September 13th Ups & Downs
Gov. Tom Wolf announces a move aimed at making voting easier to Pennsylvanians, Democrats in Chester County are at odds over a specific local issue, and a Philly City Council third party candidate receives an endorsement from a 2020 Democratic presidential hopeful. All of that and more are in this week’s Ups and Downs.
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Absentee Ballot Access. A move made by Gov. Tom Wolf that aims to make voting easier for thousands of Pennsylvanians was announced this week and welcomed by members of both parties. Starting on Sept. 16, Pennsylvanians will be able to apply online for absentee ballots for the first time for the upcoming Nov. 5 election. Although Wolf was at odds over Republicans in Harrisburg when he vetoed legislation in July that would have loosened absentee voting deadlines, citing in part because the legislation would have also ended the straight-party ticket option, this specific move was welcomed by Republicans and Democrats alike. A spokesperson for Senate Majority Leader Jake Corman (R-Centre) credited the move as a “good step forward toward increasing access to absentee ballots,” while adding that additional legislative changes are still needed as well.
Chesco Dems Unity. As the Chester County Democratic Party gears up for November’s election in an attempt to “turn the courthouse blue,” a specific issue is threatening the county party to be completely unified. The Daily Local News reports that Chestco Dems are split on the construction of the Mariner East Pipeline, which they dubbed as a “central issue in the fall election.” Influential Democratic voices in the county took the dispute to Facebook arguing their points, although the party is attempting to downplay the division on the issue. In a statement to the Daily Local, Chester County Committee Chair Dick Bingham said the ideas exchanged that includes differences in opinions from former party officials Michelle Vaugh and Lani Frank as “fundamental differences” to a party with a big tent and said Democrats in the area will “move on” from the “dust-up.”
Kendra Brooks. This Philly City Council at-large candidate received an endorsement that will surely grab the attention of progressives in the city. Brooks, running as a Working Families Party candidate, received an endorsement from Sen. Elizabeth Warren (D-MA). The 2020 Democratic presidential hopeful lauded Brooks as a “leader in protecting our public schools.” City Councilwoman Helen Gym also endorsed Brooks last month in her quest for City Council, which was a move that angered some Democrats in the city. The two City Council at-large minority seats have gone to Republicans for decades, but this year progressive candidates running under the Working Families Party name are attempting to oust the few GOP councilmembers in Philadelphia.
Corry Sanders. The former McKeesport councilman-elect who won an election in 2016, but was barred from serving in office due to a 26-year-old drug conviction, was pardoned this week by the Pennsylvania Board of Pardons. The board voted 5-0 to recommend clemency for Sanders during a public hearing. The push to pardon Sanders began three years ago, that included Lt. Gov. John Fetterman calling for the move in 2016, while he was serving as the mayor of Braddock and seeking the Democratic nomination for US Senate.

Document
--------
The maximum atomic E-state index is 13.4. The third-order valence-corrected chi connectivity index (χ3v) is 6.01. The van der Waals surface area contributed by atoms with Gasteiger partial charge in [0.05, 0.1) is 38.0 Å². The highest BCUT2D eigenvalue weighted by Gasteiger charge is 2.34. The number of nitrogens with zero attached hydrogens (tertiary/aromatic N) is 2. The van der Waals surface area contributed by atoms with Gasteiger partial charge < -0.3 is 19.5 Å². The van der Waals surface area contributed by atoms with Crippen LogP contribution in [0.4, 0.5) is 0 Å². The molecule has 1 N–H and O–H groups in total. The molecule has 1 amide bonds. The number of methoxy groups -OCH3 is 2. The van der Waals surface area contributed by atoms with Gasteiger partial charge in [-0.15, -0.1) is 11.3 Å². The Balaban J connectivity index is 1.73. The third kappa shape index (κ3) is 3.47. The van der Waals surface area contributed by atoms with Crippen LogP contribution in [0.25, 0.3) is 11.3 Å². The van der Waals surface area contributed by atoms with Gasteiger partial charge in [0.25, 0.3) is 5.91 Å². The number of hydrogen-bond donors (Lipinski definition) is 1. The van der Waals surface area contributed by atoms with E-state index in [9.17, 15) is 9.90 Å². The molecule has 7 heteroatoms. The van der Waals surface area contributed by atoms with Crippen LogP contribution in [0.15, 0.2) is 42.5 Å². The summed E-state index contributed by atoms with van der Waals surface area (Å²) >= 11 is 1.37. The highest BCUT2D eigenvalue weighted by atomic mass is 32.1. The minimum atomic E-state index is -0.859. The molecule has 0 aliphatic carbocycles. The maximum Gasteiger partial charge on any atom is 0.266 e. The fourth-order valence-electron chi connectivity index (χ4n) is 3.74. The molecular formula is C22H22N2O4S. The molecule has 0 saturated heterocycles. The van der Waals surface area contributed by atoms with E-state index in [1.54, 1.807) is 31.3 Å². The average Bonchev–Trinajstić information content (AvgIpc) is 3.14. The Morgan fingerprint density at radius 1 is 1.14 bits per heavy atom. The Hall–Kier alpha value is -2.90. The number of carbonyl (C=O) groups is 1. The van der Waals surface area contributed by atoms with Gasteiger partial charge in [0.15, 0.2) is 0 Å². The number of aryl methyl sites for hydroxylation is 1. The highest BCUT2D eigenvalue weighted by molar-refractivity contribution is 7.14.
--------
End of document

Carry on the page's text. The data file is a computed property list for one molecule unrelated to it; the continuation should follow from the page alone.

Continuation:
Larry Krasner. The progressive Philadelphia District Attorney was elected in 2017, while being a vocal critic of civil asset forfeiture, but according to WHYY’s Ryan Briggs, Krasner’s office has slightly increased this practice last year. Records from the Attorney General’s office showed that approximately 1,300 forfeiture petitions were processed from January to July 2018, which was a small increase over the six months before Krasner was sworn into office. A spokesperson for Krasner told WHYY that despite the slight increase in takings, the policies underway “take a much more careful and individualized approach” toward the practice, citing the numbers represents reform.
Stephanie Haines. The US Senate unanimously confirmed the assistant U.S. Attorney based in Johnstown as a judge in the U.S. District Court for the Western District of Pennsylvania. The 94-0 vote included support from both Sens. Bob Casey (D-PA) and Pat Toomey (R-PA) in what the Pittsburgh Post-Gazette describes as a “rare moment of united agreement in the Senate.” The Post-Gazette also quotes a law professor at the University of Richmond who said Haines was “well-qualified, mainstream nominee” and described the unanimous vote as “unusual for many Trump nominees, but is a testament to the respect the Senate has for Haines.
Crystal Powell. She lost a bid for judge two years ago, but is set to take on what the Philadelphia Inquirer describes as a “magic seat” after Philadelphia Democratic ward leaders picked Powell to fill a spot on the Nov. 5 general election ballot for a 10-year term on the Court of Common Pleas. Philly Democratic Chair Bob Brady said the vote was 65-4, filling the spot of Judge Sandy L.V. Byrd, who withdrew his bid for retention from the ballot. The Inquirer describes it as a “magic seat” since there is no need for the candidate to raise money or campaign for a “sure-thing election.” Brady said Powell did work for the party for 25 years, while she recently resigned from the District Attorney’s office.
TWEET OF THE WEEK
Can confirm. https://t.co/MQ3DlO9jKw
— Pennsylvania (@PennsylvaniaGov) September 12, 2019
An additional tweet of the week was warranted from this news at a Pittsburgh City Council meeting.
End of city council meeting today
Burgess: Any other conversation?
Harris: I just want to wish a happy birthday to Gizmo. That’s my dog.
— Ashley Murray (@Ashley__Murray) September 11, 2019